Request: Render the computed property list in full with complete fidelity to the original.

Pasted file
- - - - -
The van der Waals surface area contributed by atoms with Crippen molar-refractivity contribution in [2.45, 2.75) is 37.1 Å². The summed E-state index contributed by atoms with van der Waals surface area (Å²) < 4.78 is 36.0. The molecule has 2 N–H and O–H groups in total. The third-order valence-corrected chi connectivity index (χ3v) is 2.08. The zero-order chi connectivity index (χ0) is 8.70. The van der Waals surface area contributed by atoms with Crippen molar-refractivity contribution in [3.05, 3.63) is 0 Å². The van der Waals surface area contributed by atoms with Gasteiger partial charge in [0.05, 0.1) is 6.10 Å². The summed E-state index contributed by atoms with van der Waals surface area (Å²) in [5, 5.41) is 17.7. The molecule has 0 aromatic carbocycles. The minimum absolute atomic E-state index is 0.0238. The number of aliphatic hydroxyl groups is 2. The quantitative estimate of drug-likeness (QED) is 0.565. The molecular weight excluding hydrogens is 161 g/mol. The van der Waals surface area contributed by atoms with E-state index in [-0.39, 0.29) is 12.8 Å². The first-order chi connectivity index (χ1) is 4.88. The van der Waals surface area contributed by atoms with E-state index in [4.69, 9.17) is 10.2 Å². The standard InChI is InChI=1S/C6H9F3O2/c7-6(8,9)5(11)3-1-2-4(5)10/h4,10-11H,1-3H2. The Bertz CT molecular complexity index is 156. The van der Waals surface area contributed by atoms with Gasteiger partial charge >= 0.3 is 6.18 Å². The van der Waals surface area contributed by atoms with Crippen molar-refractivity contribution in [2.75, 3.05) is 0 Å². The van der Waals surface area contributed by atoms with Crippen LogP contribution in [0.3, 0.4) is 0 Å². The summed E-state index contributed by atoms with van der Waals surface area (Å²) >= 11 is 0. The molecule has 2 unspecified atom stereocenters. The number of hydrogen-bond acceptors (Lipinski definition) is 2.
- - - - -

The van der Waals surface area contributed by atoms with Crippen molar-refractivity contribution in [2.45, 2.75) is 37.1 Å². The summed E-state index contributed by atoms with van der Waals surface area (Å²) < 4.78 is 36.0. The molecule has 2 N–H and O–H groups in total. The third-order valence-corrected chi connectivity index (χ3v) is 2.08. The zero-order chi connectivity index (χ0) is 8.70. The van der Waals surface area contributed by atoms with Crippen molar-refractivity contribution in [3.05, 3.63) is 0 Å². The van der Waals surface area contributed by atoms with Gasteiger partial charge in [0.05, 0.1) is 6.10 Å². The summed E-state index contributed by atoms with van der Waals surface area (Å²) in [5, 5.41) is 17.7. The molecule has 0 aromatic carbocycles. The minimum absolute atomic E-state index is 0.0238. The number of aliphatic hydroxyl groups is 2. The quantitative estimate of drug-likeness (QED) is 0.565. The molecular weight excluding hydrogens is 161 g/mol. The van der Waals surface area contributed by atoms with E-state index in [-0.39, 0.29) is 12.8 Å². The first-order chi connectivity index (χ1) is 4.88. The van der Waals surface area contributed by atoms with E-state index in [4.69, 9.17) is 10.2 Å². The standard InChI is InChI=1S/C6H9F3O2/c7-6(8,9)5(11)3-1-2-4(5)10/h4,10-11H,1-3H2. The Bertz CT molecular complexity index is 156. The van der Waals surface area contributed by atoms with Gasteiger partial charge >= 0.3 is 6.18 Å². The van der Waals surface area contributed by atoms with Crippen molar-refractivity contribution in [2.75, 3.05) is 0 Å². The van der Waals surface area contributed by atoms with Crippen LogP contribution in [0.3, 0.4) is 0 Å². The summed E-state index contributed by atoms with van der Waals surface area (Å²) >= 11 is 0. The molecule has 2 unspecified atom stereocenters. The number of hydrogen-bond acceptors (Lipinski definition) is 2.